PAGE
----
Saturday, May 25, 2024

Google+ Adds Sign-In Features

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Google+ is getting a new sign-in feature. Google has made it possible for websites and mobile apps to allow their users to log in with their Google+ account name and password. The change moves Google+ into more direct competition with Facebook and Twitter, which offer similar sign-in features for third-party developers.

ReadWriteWeb’s Dan Lyons reported, “Slowly but surely, Google keeps building out its Google+ social network and becoming a stronger rival to Facebook. Today the company is announcing the ability to let people sign in on websites with their Google+ credentials instead of creating a unique user name and password.”

Mashable’s Lance Ulanoff noted, “Google describes it as a new way for developers to connect the larger Google experience with their applications. If developers choose to enable Google+ Sign-In, their products can access virtually anything in the Google API. At a basic level, this includes full name, profile picture, Google+ ID, age range, language, people in their Circles, other public information and any other information specifically requested by the app. This can be combined with other Google APIs to access addition Google services (Gmail, Calendar, etc.) via a separate consent dialogue box. Like Facebook Connect, this sign-in-anywhere scenario turns the exchange of information into a two-lane highway: with your Google+ information coming into the app, and activity flowing out of the app and potentially onto your Google+ social network.”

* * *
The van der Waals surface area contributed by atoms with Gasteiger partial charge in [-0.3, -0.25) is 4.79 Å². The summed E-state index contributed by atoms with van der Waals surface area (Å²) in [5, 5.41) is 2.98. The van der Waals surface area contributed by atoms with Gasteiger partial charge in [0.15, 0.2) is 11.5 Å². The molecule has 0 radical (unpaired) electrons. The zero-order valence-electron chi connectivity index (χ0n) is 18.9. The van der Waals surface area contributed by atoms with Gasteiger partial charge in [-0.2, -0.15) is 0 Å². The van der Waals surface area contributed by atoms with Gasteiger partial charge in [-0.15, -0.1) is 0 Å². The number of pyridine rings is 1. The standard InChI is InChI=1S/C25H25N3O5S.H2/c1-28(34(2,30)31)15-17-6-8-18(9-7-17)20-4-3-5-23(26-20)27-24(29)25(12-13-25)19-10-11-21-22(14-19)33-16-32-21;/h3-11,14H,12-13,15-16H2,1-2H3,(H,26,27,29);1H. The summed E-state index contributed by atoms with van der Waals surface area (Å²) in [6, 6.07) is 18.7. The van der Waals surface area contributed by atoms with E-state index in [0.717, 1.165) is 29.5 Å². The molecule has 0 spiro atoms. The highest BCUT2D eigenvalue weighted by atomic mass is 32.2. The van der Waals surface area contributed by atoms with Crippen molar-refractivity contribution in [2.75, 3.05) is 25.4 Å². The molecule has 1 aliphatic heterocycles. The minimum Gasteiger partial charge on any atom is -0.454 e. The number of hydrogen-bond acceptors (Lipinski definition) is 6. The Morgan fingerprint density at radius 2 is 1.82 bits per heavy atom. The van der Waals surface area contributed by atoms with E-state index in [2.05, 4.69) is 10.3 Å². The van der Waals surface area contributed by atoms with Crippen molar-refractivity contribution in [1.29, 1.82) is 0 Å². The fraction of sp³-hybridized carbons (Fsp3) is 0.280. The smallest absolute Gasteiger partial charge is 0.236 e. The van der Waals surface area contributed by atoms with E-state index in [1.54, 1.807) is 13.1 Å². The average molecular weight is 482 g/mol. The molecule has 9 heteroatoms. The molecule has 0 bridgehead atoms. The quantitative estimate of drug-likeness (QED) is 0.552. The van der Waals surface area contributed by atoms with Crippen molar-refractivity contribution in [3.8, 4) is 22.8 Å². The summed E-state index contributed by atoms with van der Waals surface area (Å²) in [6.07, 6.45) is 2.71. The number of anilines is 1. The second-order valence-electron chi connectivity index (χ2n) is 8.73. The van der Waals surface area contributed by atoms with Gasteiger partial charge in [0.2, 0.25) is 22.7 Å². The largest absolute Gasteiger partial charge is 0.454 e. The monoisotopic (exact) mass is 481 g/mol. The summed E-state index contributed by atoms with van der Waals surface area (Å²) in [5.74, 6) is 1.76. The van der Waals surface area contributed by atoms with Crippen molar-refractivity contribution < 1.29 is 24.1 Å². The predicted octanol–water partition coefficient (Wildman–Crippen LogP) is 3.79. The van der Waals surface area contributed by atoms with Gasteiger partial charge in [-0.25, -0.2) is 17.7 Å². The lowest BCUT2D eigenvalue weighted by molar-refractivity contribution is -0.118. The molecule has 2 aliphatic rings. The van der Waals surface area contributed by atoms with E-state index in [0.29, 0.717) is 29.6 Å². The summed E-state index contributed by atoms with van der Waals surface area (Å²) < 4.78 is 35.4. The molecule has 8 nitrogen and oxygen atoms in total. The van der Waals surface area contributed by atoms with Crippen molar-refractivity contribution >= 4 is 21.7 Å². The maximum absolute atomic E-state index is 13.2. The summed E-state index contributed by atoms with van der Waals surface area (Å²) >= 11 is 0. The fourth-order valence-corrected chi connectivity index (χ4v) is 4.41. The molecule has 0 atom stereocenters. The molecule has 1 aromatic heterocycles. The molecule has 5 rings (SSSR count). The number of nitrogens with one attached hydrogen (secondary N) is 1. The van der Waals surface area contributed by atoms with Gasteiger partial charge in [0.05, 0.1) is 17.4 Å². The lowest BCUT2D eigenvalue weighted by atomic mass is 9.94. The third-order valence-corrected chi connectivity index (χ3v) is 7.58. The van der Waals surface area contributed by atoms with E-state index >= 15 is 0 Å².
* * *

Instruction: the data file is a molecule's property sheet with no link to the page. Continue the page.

CNET’s Declan McCullagh added, “Some of the other companies that have already incorporated Google+ sign-ins are TheFancy.com, Flixster.com, the UK Guardian newspaper, and USA Today. Michael Silverman, co-founder of TheFancy.com, said in a new YouTube video that Google+ is a ‘better’ way to sign on to his company’s site because ‘you don’t have to create a whole new username and password — you just click the button and you’re ready to go.'”

VentureBeat’s Jolie O’Dell observed, “The question is, will developers in a saturated world of Twitter and Facebook login buttons be willing to hop onboard with yet another system?”

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